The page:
Internal Working of Java HashMap [Java 17]

Java HashMap is a member of the Collections framework and stores key-value pairs. Each key is mapped to a single value, and duplicate keys are not allowed. In this tutorial, we will learn how HashMap internally stores the key-value pairs and how it prevents duplicate keys.

1. Internal Data Structure

The HashMap is a Hash table based implementation of the Map interface. A hash table uses a hash function to compute an index, also called a hash code, into an array of buckets or slots, from which the desired value can be found. During lookup, the supplied key is hashed, and the resulting hash indicates where the corresponding value is stored in the Hash table.

To keep things together, Java Map defines an inner class Node of type Map.Entry. It stores the key, generated hash (to avoid calculating hash every time during comparisons), the value and the pointer to the next node.

static class Node<K,V> implements Map.Entry<K,V> {
  final int hash;
  final K key;
  V value;
  Node<K,V> next;

  //other code

As shown above, multiple keys can produce the hash that maps them into a single bucket. In such cases, the Map entries are stored as LinkedList.

But when entries in a single bucket reach a threshold (TREEIFY_THRESHOLD, default value 8) then Map converts the bucket’s internal structure from the linked list to a RedBlackTree (JEP 180). All Entry instances are converted to TreeNode instances.

Basically, when a bucket becomes too big, HashMap dynamically replaces it with an ad-hoc implementation of TreeMap. This way, rather than having a pessimistic O(n) performance, we get a much better O(log n).

Note that when nodes in a bucket reduce less than UNTREEIFY_THRESHOLD the Tree again converts to LinkedList. This helps balance performance with memory usage because TreeNodes takes more memory than Map.Entry instances. So Map uses Tree only when there is a considerable performance gain in exchange for memory wastage.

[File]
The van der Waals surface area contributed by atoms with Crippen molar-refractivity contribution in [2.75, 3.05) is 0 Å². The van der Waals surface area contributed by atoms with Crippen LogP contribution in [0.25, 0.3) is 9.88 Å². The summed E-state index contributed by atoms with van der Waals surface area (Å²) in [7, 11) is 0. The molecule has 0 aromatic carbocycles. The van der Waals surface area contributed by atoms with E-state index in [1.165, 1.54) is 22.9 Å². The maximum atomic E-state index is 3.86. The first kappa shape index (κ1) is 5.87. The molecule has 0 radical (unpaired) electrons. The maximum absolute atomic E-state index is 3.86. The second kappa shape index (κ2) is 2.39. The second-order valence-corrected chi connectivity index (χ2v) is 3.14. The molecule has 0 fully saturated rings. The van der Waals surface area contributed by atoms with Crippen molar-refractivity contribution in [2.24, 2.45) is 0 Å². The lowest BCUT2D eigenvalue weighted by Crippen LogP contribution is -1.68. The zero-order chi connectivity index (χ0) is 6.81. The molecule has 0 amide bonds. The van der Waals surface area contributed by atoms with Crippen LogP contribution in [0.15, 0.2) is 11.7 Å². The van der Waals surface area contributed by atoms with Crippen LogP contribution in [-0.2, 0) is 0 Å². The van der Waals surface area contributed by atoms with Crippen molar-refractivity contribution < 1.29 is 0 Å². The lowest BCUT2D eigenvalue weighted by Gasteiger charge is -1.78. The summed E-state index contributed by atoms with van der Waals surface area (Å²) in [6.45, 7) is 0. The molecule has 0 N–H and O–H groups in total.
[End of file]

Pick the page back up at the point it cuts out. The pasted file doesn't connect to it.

2. Internal Hashing

Hashing, in its simplest form, is a way to assign a unique code for any object after applying a formula/algorithm to its properties.

A true hash function should return the same hash code every time the function is applied to the same or equal objects. In other words, two equal objects must consistently produce the same hash code.

In Java, all objects inherit a default implementation of hashCode() function defined in Object class. It produces the hash code by typically converting the internal address of the object into an integer, thus producing different hash codes for all different objects.

public class Object { 
    public native int hashCode();

Java designers understood that end-user created objects may not produce evenly distributed hash codes, so Map class internally applies another round of hashing function on the key’s hashcode() to make them reasonably distributed.

static final int hash(Object key) {
  int h;
  return (key == null) ? 0 : (h = key.hashCode()) ^ (h >>> 16);

This is final hash, generated from the initial hash of the Key object, that is used to find the bucket location.

3. How put() API Works?

So far, we understood that each Java object has a unique hashcode associated with it, and this hashcode is used to decide the bucket location in the HashMap where the key-value pair will be stored.